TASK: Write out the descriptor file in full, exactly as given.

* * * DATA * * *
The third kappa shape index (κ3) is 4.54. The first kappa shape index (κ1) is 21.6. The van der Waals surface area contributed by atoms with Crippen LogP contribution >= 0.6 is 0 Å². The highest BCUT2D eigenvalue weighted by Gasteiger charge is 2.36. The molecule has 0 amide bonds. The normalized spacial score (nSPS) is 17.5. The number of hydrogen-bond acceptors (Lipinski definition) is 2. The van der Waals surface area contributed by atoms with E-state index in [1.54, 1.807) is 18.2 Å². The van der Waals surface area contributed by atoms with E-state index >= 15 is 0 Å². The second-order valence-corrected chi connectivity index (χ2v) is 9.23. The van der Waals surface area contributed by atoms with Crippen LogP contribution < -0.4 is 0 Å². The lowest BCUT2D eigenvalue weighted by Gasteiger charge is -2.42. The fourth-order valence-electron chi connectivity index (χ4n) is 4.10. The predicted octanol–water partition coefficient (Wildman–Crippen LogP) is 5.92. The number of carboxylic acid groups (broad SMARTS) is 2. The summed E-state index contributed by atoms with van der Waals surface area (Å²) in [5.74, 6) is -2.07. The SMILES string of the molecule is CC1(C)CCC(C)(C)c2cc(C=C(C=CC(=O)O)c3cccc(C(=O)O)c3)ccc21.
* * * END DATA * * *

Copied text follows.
The third kappa shape index (κ3) is 4.54. The first kappa shape index (κ1) is 21.6. The van der Waals surface area contributed by atoms with Crippen LogP contribution >= 0.6 is 0 Å². The highest BCUT2D eigenvalue weighted by Gasteiger charge is 2.36. The molecule has 0 amide bonds. The normalized spacial score (nSPS) is 17.5. The number of hydrogen-bond acceptors (Lipinski definition) is 2. The van der Waals surface area contributed by atoms with E-state index in [1.54, 1.807) is 18.2 Å². The van der Waals surface area contributed by atoms with E-state index >= 15 is 0 Å². The second-order valence-corrected chi connectivity index (χ2v) is 9.23. The van der Waals surface area contributed by atoms with Crippen LogP contribution < -0.4 is 0 Å². The lowest BCUT2D eigenvalue weighted by Gasteiger charge is -2.42. The fourth-order valence-electron chi connectivity index (χ4n) is 4.10. The predicted octanol–water partition coefficient (Wildman–Crippen LogP) is 5.92. The number of carboxylic acid groups (broad SMARTS) is 2. The summed E-state index contributed by atoms with van der Waals surface area (Å²) in [5.74, 6) is -2.07. The SMILES string of the molecule is CC1(C)CCC(C)(C)c2cc(C=C(C=CC(=O)O)c3cccc(C(=O)O)c3)ccc21.